Anti-Japanese guerrilla vet still at war
ANGELES CITY—Maximiano Gama, 90, a guerrilla during World War II, is fighting a war that has taken him to a battlefield much different from the one he fought in against Japanese soldiers—government bureaucracy.
To Gama, now nearly blind, the atrocities that the Japanese Imperial Army committed during the second world war is now a thing of the past.
Gama, who had joined the Hukbo ng Bayan Laban sa Hapon (Hukbalahap) in the fight to resist Japanese colonization, was not reminded of it by the visit of Japanese Emperor Akihito and Empress Michiko.
World War II lasted for four years. The war Gama is now fighting has already taken 10 years.
Gama is fighting for the resumption of his old age pension from the Philippine government, which he lost for reasons still unclear to him.
He had been receiving his pension from 1998 until 2004 when the Philippine Veterans Affairs Office (PVAO) told him that his alias—Angel Sigua—had been claimed by three men from Nueva Ecija province.
No official notice of termination was given to Gama, his daughter Marilyn said in a recent interview.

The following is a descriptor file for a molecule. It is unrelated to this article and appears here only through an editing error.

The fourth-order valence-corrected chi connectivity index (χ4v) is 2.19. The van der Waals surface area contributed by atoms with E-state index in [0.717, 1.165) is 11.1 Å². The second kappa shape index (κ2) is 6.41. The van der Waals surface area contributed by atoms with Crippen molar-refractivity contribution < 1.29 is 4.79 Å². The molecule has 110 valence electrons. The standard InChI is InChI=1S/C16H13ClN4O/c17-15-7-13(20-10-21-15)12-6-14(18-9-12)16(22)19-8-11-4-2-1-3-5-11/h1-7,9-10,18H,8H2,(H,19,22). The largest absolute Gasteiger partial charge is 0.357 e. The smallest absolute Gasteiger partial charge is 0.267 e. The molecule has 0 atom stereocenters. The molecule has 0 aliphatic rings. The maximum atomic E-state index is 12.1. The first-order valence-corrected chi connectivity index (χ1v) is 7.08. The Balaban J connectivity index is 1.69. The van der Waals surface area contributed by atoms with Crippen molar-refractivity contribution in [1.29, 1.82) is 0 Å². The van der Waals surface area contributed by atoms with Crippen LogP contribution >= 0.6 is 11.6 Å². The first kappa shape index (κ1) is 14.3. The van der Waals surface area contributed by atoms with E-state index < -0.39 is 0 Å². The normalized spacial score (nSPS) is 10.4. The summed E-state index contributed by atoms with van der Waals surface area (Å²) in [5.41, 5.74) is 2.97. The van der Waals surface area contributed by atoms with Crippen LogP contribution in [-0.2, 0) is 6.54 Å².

Told of Gama’s plight, PVAO Administrator Ernesto Carolina ordered a review of the former guerrilla’s records.
Gama said he used the alias Angel Sigua because Sigua was his mother Lorenza’s maiden name. He picked Angel because it sounded ordinary but Catholic, the dominant religion in his hometown of Bacolor in Pampanga province.
“If you didn’t have an alias back then, you would be easily traced. The Japanese had many spies,” said Gama, a member of the Hukbalahap’s Squadron 24, Battalion 2.
According to Gama, his immediate commander was Ka Bumebito Santos while the overall commander was Silvestre Liwanag, aka Ka Beting and Linda Bie, a native of nearby Lubao town.
Gama said he handled logistics, including the distribution of rice and corn to villages where Hukbalahap members hid.
Huk leaders asserted that the homegrown army liberated the country before Gen. Douglas MacArthur and the American forces returned to free the Philippines in 1944.
In his file is a PVAO certification, dated Oct. 19, 1990, and signed by then Administrator Ernesto Giduya, stating that Gama’s name was in the Hukbalahap roster attached to Presidential Decree No. 1207 that recognized its former members under Luis Taruc “who fought the Japanese in World War II as elements of the underground forces in the Philippines…”
Marilyn said most of her father’s original documents were given to PVAO in 2005.
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